I had played with genes in my time. Took them out, modified them, put them back in. Tried to find out how they did what they did. The catch? I had done it all in bacteria, yeast, a few worms. Stuff you could grow cheaply, quickly, easily. Not some big, ruminating, expensive brutes, that looked at you with pleading eyes, and had all those contorted reproductive systems to get around. There were issues to deal with, literature to read, stuff to learn. But, after doing some heavy time at the library, and sieving through all the online resources I could muster, I thought I had a better, simpler, way of doing the cowboys will. Wrote a few things down (not everything, you don’t want to be stupid), made lists of all chemicals and equipment needed, planned months worth of tests to the last detail, performed countless thought experiments in my mind. And they all turned out perfectly. I was just missing one last, small, thing.On the Lab Lit site, University of Coimbra Zoology professor João Ramalho-Santos has a new short story up, titled "Collaboration". True to the Lab Lit genre, it's more fiction that features scientists doing science than science fiction.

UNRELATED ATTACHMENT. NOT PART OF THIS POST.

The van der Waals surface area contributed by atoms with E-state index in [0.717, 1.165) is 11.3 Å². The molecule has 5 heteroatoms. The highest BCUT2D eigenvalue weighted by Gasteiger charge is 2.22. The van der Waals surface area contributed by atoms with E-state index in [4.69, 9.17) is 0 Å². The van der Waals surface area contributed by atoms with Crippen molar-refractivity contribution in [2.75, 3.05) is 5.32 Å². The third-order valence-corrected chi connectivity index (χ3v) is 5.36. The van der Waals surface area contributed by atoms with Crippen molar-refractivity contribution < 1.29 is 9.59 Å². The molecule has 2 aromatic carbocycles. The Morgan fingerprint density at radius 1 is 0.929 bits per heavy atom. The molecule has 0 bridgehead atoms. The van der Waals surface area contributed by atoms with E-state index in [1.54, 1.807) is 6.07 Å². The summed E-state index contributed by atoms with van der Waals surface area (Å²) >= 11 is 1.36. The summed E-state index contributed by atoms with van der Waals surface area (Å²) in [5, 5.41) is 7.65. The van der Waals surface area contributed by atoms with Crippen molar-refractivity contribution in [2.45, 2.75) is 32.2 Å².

Tags: Lab Lit, genetic engineering